McDonnell Boehnen Hulbert & Berghoff LLP partners Andrew W. Williams, Ph.D. and Ann C. Palma co-authored an article entitled, “Did Fed. Circ. Doom The New Biosimilar Approval Pathway?” that appears in the November 9, 2015 online edition of Law360.com. Congress passed the Biologics Price Competition and Innovation Act in 2009 in an effort to bring biosimilar drug products to market. The goal was for the BPCIA to mimic for biologic drugs the Hatch-Waxman statute for small molecules, including both an abbreviated drug approval process and a mechanism to address any potential patent challenges during the approval process. Nevertheless, due at least in part to the increased complexity in manufacturing and patent protection of biosimilars (as compared to small molecules), unique provisions were necessary for the BPCIA. Interpretation of these unique provisions, however, has proven to be equally complex. In the highly fractured Amgen Inc. v. Sandoz Inc. decision, the Federal Circuit, in part, concluded that the BPCIA patent resolution procedure was not mandatory, leaving open the distinct possibility that no biosimilar applicant will ever use the new biosimilar approval pathway. View the article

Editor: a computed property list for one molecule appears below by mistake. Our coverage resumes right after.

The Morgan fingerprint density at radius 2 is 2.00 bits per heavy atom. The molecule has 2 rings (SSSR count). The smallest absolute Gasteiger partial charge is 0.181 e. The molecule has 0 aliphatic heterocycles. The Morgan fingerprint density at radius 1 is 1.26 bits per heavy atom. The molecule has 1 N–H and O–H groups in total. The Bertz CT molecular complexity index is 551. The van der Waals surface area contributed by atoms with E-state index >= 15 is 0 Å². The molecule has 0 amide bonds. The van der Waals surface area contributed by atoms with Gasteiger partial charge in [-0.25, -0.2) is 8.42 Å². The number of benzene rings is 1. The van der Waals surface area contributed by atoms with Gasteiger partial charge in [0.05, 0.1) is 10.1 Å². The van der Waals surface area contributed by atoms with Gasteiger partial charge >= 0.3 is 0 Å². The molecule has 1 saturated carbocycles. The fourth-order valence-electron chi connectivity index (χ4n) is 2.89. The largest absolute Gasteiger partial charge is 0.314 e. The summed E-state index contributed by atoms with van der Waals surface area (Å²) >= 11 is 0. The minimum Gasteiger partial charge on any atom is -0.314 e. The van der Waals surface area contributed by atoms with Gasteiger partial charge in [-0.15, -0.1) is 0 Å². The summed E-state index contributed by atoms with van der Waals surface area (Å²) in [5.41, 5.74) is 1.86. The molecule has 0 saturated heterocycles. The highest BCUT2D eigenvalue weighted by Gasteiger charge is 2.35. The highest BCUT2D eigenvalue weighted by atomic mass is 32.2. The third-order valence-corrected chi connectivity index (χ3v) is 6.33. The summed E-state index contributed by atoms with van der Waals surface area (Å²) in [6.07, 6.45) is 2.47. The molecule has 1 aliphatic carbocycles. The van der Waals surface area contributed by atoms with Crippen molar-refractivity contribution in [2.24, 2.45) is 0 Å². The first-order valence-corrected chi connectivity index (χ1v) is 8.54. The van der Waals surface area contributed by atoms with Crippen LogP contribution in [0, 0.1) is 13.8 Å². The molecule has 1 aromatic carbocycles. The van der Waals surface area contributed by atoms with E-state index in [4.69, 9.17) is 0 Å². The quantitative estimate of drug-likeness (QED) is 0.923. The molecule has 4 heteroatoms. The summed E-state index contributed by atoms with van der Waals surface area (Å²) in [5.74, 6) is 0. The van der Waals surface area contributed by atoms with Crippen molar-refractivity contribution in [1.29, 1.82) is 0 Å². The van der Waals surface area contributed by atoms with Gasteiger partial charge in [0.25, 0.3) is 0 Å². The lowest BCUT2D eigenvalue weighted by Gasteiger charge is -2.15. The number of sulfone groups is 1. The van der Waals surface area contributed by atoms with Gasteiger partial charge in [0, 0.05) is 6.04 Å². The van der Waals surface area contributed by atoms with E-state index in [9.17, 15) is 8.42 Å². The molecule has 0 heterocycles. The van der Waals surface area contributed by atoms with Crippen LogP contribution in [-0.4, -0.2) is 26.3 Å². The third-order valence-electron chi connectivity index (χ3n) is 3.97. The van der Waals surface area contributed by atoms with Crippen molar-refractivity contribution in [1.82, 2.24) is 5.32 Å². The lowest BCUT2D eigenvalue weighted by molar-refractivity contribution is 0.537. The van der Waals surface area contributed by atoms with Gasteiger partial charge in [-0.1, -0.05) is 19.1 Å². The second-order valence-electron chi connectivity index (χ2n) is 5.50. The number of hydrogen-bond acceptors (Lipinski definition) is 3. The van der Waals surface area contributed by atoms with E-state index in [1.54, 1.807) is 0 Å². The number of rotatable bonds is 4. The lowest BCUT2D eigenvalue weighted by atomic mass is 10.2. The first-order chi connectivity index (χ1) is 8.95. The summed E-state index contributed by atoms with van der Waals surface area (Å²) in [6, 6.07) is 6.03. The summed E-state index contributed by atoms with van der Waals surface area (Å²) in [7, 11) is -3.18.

Note: this article originally appeared in the MBHB Summer 2015 edition of snippets publication.